Friday, 26 February 2016

Ghastly fitting issues

Argh!  Sometimes fitting issues can really drive you round the bend, utterly, stark raving bonkers mad!

Why won't this body block fit better on me?  How comes I keep changing the slope of the shoulder when they clearly don't fit well, and the change is even more wrong than before?

Ah!  There is an answer in store.

Here's a photo, of me in a jumper I knitted:

I saw this and thought to myself: oh, rounded upper back...

Did that sink in?  Did that mean anything to me?  Did that lead me to any kind of 'Oh my gosh, that's it!' insight?

No, of course not.

It should have done.

I have a lovely body block drawn to my very own measurements.  There are small darts at about the mid shoulder in the back piece.  To my utter shame I have to admit that I kept looking at that itty bitty tiny little dart and decided: oh, I don't need that!

And off it went. Suppressed, removed from each and every single pattern I draw from this body block and unfortunately also suppressed from my consciousness.


It really ought to have told me something when changing the slope of the shoulder just doesn't produce the desired result (because it takes from both back and front, probably in equal measure).  A dart starting at the middle of the back shoulder and going down sits at 90 degrees angle to that alteration - of course it's going to produce a different outome!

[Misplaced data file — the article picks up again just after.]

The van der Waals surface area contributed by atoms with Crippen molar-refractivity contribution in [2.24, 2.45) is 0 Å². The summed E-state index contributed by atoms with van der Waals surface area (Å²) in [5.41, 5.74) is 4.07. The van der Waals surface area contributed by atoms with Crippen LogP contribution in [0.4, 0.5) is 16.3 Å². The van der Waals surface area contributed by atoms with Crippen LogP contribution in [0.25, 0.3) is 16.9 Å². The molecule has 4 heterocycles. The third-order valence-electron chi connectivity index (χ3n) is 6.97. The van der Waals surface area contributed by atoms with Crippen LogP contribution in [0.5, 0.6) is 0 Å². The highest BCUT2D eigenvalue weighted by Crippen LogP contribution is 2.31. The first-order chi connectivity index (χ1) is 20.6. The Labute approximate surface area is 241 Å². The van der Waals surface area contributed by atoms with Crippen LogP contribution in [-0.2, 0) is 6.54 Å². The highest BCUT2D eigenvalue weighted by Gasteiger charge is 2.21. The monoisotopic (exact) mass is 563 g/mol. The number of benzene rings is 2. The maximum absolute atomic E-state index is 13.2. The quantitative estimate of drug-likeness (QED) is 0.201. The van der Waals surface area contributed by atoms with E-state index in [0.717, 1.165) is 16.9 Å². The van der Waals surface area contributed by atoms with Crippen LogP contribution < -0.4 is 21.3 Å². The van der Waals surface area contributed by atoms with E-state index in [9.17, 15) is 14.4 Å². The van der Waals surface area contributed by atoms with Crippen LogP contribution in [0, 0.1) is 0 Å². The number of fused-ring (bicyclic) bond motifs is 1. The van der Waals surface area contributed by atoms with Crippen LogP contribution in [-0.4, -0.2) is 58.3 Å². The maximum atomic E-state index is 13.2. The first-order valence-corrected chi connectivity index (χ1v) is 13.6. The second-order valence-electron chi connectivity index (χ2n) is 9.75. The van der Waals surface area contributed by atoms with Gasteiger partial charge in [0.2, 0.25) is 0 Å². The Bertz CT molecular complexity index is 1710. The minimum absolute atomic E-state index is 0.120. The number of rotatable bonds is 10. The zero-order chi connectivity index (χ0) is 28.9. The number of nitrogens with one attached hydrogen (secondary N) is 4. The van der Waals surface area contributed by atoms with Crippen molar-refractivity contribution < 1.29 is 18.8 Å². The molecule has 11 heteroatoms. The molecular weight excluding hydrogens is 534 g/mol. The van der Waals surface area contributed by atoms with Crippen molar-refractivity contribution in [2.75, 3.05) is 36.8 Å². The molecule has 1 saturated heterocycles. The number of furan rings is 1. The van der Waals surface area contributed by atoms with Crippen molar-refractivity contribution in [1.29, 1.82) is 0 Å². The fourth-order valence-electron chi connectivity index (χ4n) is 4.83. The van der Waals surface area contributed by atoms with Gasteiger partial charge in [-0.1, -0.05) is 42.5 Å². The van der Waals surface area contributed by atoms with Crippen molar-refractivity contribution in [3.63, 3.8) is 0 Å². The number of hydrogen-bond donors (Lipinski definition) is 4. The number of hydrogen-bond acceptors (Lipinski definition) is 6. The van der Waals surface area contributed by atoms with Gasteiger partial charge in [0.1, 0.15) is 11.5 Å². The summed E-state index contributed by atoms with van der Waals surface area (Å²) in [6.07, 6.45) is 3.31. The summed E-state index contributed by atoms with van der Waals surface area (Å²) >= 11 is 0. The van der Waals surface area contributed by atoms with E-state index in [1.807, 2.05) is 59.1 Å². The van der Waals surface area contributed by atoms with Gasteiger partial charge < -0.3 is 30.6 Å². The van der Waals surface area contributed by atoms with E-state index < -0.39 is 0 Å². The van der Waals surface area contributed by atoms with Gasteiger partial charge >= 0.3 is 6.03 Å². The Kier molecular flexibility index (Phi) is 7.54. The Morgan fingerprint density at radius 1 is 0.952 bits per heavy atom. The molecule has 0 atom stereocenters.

Duh. Now why didn't I think of this earlier?  This whole threedimensionality business that bodies are subject to seems to be a really complicated affair.

There really is nothing better than having a friend take lots of photos of you in the offending garment: from the front, from the back, about three snapshots from the side: the side of a garment can sometimes not be clearly seen with the arm hanging down (1), so arm forward (2) gives a different view than arm back (3). So that's five pics.

You might want some more detailed shots that are closer up.

Pinching excessive fabric out and photographing the before and after can also be very helpful.

Get yourself those photos (making sure the lighting is suitable), study them!  And think about where the fitting issues might come from.  Some of the time my first inclination (change the shoulder slope) only serves to complicate the issue because it tries to solve a problem that wasn't there (like sloping shoulders. I hope we can agree that my shoulders do not slope to a pronounced extent?).

I would love to hear about insights you might have had that turned out really useful. Has something like this happened to you?  At least hard-won insights do tend to stick around longer, that's an advantage!

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